red to orange powder
Lead tetroxide has many applications. The most important use is in paint and storage-batteries. It is used as a pigment in corrosion-protecting paints for steel surfaces. It also is used in positive battery plates; in colored glasses and ceramics; in glass sealants for television picture tubes; in propellants and explosives; in radiation shields for x-rays and gamma rays; in the vulcanization of rubber; in glass-writing pencils; in adhesives for tire cords; in foaming agents and waterproofing materials; in plasters and ointments; in lead dioxide matches; and as a catalyst for oxidation of carbon monoxide in exhausts.
Plasters and ointments; manufacture of colorless glass; glaze for faience; flux for porcelain painting, protective paint for iron and steel; oil-color for ship paints, varnishes; coloring rubber; cement for glass, gas and steam pipes; storage batteries; pencils for writing on glass; manufacture of lead peroxide, matches.
When heated above 550°C, the tetroxide decomposes to monoxide, evolving oxygen:
6Pb3O4→6PbO + O2
Lead tetroxide reacts with dilute nitric acid forming lead nitrate and precipitating lead dioxide:
Pb3O4 + 4HNO3 → 2Pb(NO3)2 + PbO2 + 2H2O
The above reaction may be explained by assuming lead tetroxide as formally equivalent to plumbus plumbate having a structure Pb2II[PbIVO4] in which Pb2+ dissolves in dilute nitric acid forming lead(II) nitrate while Pb4+ precipitates out as lead(IV) oxide.
Lead tetroxide reacts with anhydrous acetic acid at 80°C producing lead(II) acetate and lead(IV) acetate. Alternatively, the tetroxide is added into a mixture of glacial acetic acid and acetic anhydride and heated gently:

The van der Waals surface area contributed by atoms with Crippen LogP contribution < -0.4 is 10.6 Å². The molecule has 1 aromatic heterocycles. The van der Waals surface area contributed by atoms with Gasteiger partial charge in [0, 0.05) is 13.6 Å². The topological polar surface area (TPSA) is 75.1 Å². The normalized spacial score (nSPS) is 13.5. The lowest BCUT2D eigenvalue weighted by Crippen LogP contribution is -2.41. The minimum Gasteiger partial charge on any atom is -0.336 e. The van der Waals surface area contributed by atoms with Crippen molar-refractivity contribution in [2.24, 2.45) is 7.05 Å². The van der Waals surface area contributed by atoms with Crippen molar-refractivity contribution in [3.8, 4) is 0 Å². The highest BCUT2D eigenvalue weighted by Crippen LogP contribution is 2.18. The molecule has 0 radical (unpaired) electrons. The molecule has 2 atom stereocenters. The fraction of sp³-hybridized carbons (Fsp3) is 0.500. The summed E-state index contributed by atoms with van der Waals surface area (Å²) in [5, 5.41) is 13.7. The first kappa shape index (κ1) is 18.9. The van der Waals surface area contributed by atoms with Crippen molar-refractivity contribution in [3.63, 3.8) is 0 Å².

Pb3O4 + 8CH3COOH → 2Pb(CH3COO)2 + Pb(CH3Coo)4 + 4H2O
On cooling, the tetraacetate crystallizes, leaving diacetate in the solution. Acetic anhydride is added to react with water produced in the reaction to form acetic acid and thus prevent hydrolysis.
Lead tetroxide can be reduced to metallic lead when heated with reducing agents, such as hydrogen, carbon, or carbon monoxide:
Pb3O4 + 4H2→3Pb + 4H2O
Bright-red crystalline substance or amorphous powder; density 9.1 g/cm3; decomposes on heating to 500°C, melts at 830°C under pressure and oxygen; insoluble in water and alcohol; soluble in glacial acetic acid, hot hydrochloric acid, and a dilute nitric acid-hydrogen peroxide mixture.
Lead tetroxide is made by heating lead monoxide in the presence of air at temperatures between 450 to 500°C. The temperature should be maintained below 500°C, above which the tetroxide decomposes.
6PbO + O2→2Pb3O4
Alternatively, the tetroxide may be prepared by heating a mixture of lead monoxide and lead dioxide at 250°C:
2PbO + PbO2→Pb3O4